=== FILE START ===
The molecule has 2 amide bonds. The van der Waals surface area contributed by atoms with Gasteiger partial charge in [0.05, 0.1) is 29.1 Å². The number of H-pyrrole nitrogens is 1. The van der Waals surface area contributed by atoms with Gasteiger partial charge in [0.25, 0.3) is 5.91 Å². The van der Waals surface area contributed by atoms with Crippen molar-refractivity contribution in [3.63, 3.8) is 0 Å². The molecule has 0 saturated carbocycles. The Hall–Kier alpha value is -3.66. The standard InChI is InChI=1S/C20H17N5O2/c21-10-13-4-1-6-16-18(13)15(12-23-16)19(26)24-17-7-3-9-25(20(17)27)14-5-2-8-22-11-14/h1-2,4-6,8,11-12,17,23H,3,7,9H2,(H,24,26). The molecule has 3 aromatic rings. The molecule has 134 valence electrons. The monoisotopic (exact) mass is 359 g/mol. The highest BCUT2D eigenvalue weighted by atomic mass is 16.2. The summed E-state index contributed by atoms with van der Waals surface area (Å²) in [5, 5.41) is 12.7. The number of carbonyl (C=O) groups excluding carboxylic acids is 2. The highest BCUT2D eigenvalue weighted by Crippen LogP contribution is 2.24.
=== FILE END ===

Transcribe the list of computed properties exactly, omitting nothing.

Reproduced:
The molecule has 2 amide bonds. The van der Waals surface area contributed by atoms with Gasteiger partial charge in [0.05, 0.1) is 29.1 Å². The number of H-pyrrole nitrogens is 1. The van der Waals surface area contributed by atoms with Gasteiger partial charge in [0.25, 0.3) is 5.91 Å². The van der Waals surface area contributed by atoms with Crippen molar-refractivity contribution in [3.63, 3.8) is 0 Å². The molecule has 0 saturated carbocycles. The Hall–Kier alpha value is -3.66. The standard InChI is InChI=1S/C20H17N5O2/c21-10-13-4-1-6-16-18(13)15(12-23-16)19(26)24-17-7-3-9-25(20(17)27)14-5-2-8-22-11-14/h1-2,4-6,8,11-12,17,23H,3,7,9H2,(H,24,26). The molecule has 3 aromatic rings. The molecule has 134 valence electrons. The monoisotopic (exact) mass is 359 g/mol. The highest BCUT2D eigenvalue weighted by atomic mass is 16.2. The summed E-state index contributed by atoms with van der Waals surface area (Å²) in [5, 5.41) is 12.7. The number of carbonyl (C=O) groups excluding carboxylic acids is 2. The highest BCUT2D eigenvalue weighted by Crippen LogP contribution is 2.24.